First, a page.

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215 215 9814

Discovering the captivating Chania in Crete

February 07, 20224 min read.

Against a background of majestic mountains and aquamarine seas, Chania is one of the most captivating cities on the island and a good starting point for touring western Crete. Its neoclassical mansions and impressive Venetian fortifications attest to the city's troubled past. Location of the ancient Minoan city of Kynodia, Chania has been disputed by Romans, Byzantines, Venetians, Genoese, Turks and Egyptians. After unification with Greece, in 1913, the island had to suffer the invasion of the German army in 1941, and Chania was precisely the scene of a bloody battle.

Port

Almost all the places of interest are located in the old Venetian neighborhood, next to the port. At the north-western end of the outer port, the Naval Museum's collection of models and marine objects are exhibited in Fort Firkas, a large, well-restored Venetian tower that in summer hosts traditional theater performances and dances. On the other side of the pier, the Jannisaries mosque dates back to the arrival of the Turks in 1645, and is the oldest Ottoman building on the island; it was damaged in World War II and rebuilt soon after. Behind the mosque stands the Kastelli neighborhood, the oldest part of the city, where the Minoan Kydonia site is being excavated. The enclosure, closed to the public but visible from the road, is accessed via Lithinon, a street lined with ornate Venetian doorways. Many of the exhumed pieces from the site are exhibited at the Chania Archaeological Museum, including a clay tablet with inscriptions in linear scriptures. The Venetian arsenals, now abandoned, where the ships anchored and repaired, rise on the inner pier. The Venetian lighthouse, at the end of the jetty, offers splendid views of Chania.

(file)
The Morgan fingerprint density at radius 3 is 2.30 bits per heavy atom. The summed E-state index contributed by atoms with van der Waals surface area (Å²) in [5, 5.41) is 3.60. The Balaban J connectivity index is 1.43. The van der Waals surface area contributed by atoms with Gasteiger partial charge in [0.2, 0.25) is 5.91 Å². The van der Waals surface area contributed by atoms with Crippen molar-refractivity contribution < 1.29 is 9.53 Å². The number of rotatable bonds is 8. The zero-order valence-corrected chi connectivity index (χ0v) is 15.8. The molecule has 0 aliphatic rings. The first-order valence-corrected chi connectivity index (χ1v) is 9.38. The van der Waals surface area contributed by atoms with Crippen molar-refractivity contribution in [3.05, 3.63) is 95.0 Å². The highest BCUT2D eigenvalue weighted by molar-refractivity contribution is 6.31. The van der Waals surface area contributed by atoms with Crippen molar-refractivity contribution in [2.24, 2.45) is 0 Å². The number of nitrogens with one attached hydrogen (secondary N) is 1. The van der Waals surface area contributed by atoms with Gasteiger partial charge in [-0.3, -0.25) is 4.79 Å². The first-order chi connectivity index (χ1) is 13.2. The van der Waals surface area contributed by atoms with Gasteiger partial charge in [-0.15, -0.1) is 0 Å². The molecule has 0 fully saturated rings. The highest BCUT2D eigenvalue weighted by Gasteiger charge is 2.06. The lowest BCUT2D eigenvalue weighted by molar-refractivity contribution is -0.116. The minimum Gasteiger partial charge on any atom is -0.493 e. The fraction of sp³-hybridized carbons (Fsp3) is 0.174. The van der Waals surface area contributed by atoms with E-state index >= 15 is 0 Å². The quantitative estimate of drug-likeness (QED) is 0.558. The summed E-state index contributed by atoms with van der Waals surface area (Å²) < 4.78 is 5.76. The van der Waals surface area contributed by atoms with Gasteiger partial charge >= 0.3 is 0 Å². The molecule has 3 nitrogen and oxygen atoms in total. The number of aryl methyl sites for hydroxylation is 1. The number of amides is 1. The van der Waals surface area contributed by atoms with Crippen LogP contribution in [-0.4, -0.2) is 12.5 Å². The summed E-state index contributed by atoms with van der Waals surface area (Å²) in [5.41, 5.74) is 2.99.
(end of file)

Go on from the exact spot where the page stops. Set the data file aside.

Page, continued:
The surroundings of the covered market

Connected to the port by Chalidon, in the covered market which dates back to the end of the century, merchants sell fruits and vegetables from the country and souvenirs from Crete. Next to it, in the bustling Skirydlof, or Stilvanadika, shops of leather goods abound, such as traditional Cretan boots and custom sandals. The nearby Archaeological Museum is housed in the Venetian church of San Francesco and contains pottery, sculpture, mosaics and coins from western Cretan ranging from the Neolithic to Roman times. Next to the museum there is a little garden with a Turkish fountain. In the square just opposite, stands the cathedral of Agia Triada, from the 19th century.

The Splantza neighborhood

This neighborhood, northeast of the market, is a picturesque corner of the old town with houses with wooden balconies that hang over cobbled alleys. The tree-lined square, called Plateia 1821, commemorates a revolt against the Turks during which an Orthodox bishop was hanged on the spot. The square is dominated by the Venetian church Agios Nikolaos, with its truncated minaret, and not far away is that of Agioi Anargyroi, with its primitive icons and paintings, and that of San Rocco, built in 1630.

Fortifications

South of the covered market, by Tzanakaki, are the public gardens, laid out in the 19th century by the Turkish pacha (governor); They have a modest zoo with kri-kri (Cretan mountain goat), a playground, a café and an open-air auditorium that is used for celebrations and cultural events. The nearby National Archaeological Museum, installed in a neoclassical building, is dedicated to the successive occupations and rebellions of the eventful history of Crete; It includes photographs and letters from the famous politician Eleftherios Venizelos (1864-1936), among other historical documents.

Surroundings

To the west of Chania, there is a string of sandy beaches that reach the agricultural town of Tavronitis, 21 km away. The nearby Agio Apostoloi beach is less urbanized than the city's beaches, and therefore, offers more tranquility.

Further to the west, the well-kept German war cemetery recalls the launch of that country's army paratroopers on Maleme in 1941. Excavated on the side of a hill, its more than 4,000 graves with simple stone steles face the Mediterranean. For its part, the small pavilion at the entrance houses a commemorative exhibition.

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